Grandkids lighten up my life
POTTSVILLE grandmother Jeanette Buchanan is well aware of the benefits of caring for her eight grandchildren.
The offspring of her four children - another two babies are on the way - "light up your life", she said.
"You only have to see them and you're happy.
"We spend as much time as we can with them. We do a lot together.
"I love it. I live for them."
Ms Buchanan has been looking after her grandchildren regularly, often four at a time, from when the eldest was three months old. That's six years ago. As well as caring for her family, she's in a "caring" profession, working four days a week as a medical receptionist.
Ms Buchanan has also had experience of nursing a best friend in the final stage of life.
This "caring" side of her nature could prolong her life span.
According to the latest research from Edith Cowan University, grandparents who care for their grandchildren live up to five years longer than those who don't.
Dr David Coall from ECU's School of Medical and Health Sciences said the research showed the benefits of caring also extended beyond grandchildren.
"Older people who cared for their own adult children or other members of the community showed the same increase in longevity," he said.
"This research shows the positive link between caregiving and a longer lifespan in older people, however, we can only speculate as to why.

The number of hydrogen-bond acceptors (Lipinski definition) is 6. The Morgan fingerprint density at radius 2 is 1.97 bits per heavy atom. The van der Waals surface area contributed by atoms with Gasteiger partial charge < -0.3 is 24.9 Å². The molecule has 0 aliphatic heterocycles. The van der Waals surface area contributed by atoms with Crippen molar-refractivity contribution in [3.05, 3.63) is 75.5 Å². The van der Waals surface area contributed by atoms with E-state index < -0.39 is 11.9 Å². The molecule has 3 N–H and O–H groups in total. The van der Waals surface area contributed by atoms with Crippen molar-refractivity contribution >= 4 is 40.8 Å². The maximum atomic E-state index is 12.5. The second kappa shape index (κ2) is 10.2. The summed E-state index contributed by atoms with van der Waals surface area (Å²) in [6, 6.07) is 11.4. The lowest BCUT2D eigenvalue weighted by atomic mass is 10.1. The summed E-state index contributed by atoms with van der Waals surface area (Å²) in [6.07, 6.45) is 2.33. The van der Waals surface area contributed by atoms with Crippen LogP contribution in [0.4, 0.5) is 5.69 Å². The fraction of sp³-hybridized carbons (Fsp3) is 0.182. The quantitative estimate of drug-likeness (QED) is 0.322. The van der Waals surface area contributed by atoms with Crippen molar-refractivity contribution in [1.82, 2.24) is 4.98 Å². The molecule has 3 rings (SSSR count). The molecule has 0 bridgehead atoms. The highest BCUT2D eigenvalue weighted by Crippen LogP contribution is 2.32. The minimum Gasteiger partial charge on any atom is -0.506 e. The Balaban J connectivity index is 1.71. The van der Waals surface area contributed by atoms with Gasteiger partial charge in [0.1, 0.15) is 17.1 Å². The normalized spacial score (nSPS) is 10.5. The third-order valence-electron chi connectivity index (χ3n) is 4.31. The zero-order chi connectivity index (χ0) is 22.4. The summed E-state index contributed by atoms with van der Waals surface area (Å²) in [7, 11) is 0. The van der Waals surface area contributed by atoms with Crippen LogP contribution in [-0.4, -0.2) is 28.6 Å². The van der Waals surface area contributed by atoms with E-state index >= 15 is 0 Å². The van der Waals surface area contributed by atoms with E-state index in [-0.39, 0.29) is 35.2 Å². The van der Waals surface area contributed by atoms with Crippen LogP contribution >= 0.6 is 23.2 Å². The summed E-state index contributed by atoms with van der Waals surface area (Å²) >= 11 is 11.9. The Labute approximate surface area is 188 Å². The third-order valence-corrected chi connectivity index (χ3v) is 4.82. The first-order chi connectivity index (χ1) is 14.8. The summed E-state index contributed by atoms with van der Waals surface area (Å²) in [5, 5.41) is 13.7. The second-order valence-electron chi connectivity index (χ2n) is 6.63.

"Previous research points to 'helping' behaviour as a stress buffer which involves, for example, the hormone oxytocin which can strengthen bonding between people.
"This link could be a mechanism deeply rooted in our evolutionary past when help with childcare was crucial for the survival of the human species."
There can however be too much of a good thing.
Other research conducted by Dr Coall's research group at ECU found negative physical and mental health impacts among grandparents who care full-time for their grandchildren.
Dr Coall said there was no "magic bullet" amount of caregiving to best boost longevity.
"It is very important that every individual decides for themselves what moderate amounts of help means," he said.
"As long as you do not feel stressed about the intensity of help you provide, you may be doing something good for others as well as for yourself."
Other scientific evidence suggests that quality time with the grandkids has incredible health benefits for both grandma and grandpa.
Researchers in a study conducted by The Women's Healthy Aging Project in Australia observed 186 grandmothers who took care of their grandkids and looked at how grandparenting affected cognition, or intelligence.
The study found that grandmothers who spent one day a week looking after grandkids were more likely to offset dementia and had a lower risk of developing Alzheimer's.
Apparently, keeping up with the kids and answering their sometimes endless questions helps keep the memory sharp.